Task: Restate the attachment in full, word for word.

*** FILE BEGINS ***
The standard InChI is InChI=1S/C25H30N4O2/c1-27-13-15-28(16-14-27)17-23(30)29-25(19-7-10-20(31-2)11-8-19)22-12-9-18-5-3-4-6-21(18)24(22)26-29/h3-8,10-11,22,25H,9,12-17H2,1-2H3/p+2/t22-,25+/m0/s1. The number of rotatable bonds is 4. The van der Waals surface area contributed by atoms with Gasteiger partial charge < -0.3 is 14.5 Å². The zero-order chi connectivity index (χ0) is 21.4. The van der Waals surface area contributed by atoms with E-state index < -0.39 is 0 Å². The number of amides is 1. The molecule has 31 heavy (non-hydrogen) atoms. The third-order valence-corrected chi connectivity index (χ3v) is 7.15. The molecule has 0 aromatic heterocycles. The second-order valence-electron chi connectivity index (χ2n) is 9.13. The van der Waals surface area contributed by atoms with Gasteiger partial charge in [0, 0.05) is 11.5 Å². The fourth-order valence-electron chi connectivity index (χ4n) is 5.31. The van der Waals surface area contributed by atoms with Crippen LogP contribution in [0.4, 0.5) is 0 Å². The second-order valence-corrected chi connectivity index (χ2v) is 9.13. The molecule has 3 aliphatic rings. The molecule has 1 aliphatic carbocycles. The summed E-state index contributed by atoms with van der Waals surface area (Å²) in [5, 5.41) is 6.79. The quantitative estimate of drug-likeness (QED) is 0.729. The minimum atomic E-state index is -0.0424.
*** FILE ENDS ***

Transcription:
The standard InChI is InChI=1S/C25H30N4O2/c1-27-13-15-28(16-14-27)17-23(30)29-25(19-7-10-20(31-2)11-8-19)22-12-9-18-5-3-4-6-21(18)24(22)26-29/h3-8,10-11,22,25H,9,12-17H2,1-2H3/p+2/t22-,25+/m0/s1. The number of rotatable bonds is 4. The van der Waals surface area contributed by atoms with Gasteiger partial charge < -0.3 is 14.5 Å². The zero-order chi connectivity index (χ0) is 21.4. The van der Waals surface area contributed by atoms with E-state index < -0.39 is 0 Å². The number of amides is 1. The molecule has 31 heavy (non-hydrogen) atoms. The third-order valence-corrected chi connectivity index (χ3v) is 7.15. The molecule has 0 aromatic heterocycles. The second-order valence-electron chi connectivity index (χ2n) is 9.13. The van der Waals surface area contributed by atoms with Gasteiger partial charge in [0, 0.05) is 11.5 Å². The fourth-order valence-electron chi connectivity index (χ4n) is 5.31. The van der Waals surface area contributed by atoms with Crippen LogP contribution in [0.4, 0.5) is 0 Å². The second-order valence-corrected chi connectivity index (χ2v) is 9.13. The molecule has 3 aliphatic rings. The molecule has 1 aliphatic carbocycles. The summed E-state index contributed by atoms with van der Waals surface area (Å²) in [5, 5.41) is 6.79. The quantitative estimate of drug-likeness (QED) is 0.729. The minimum atomic E-state index is -0.0424.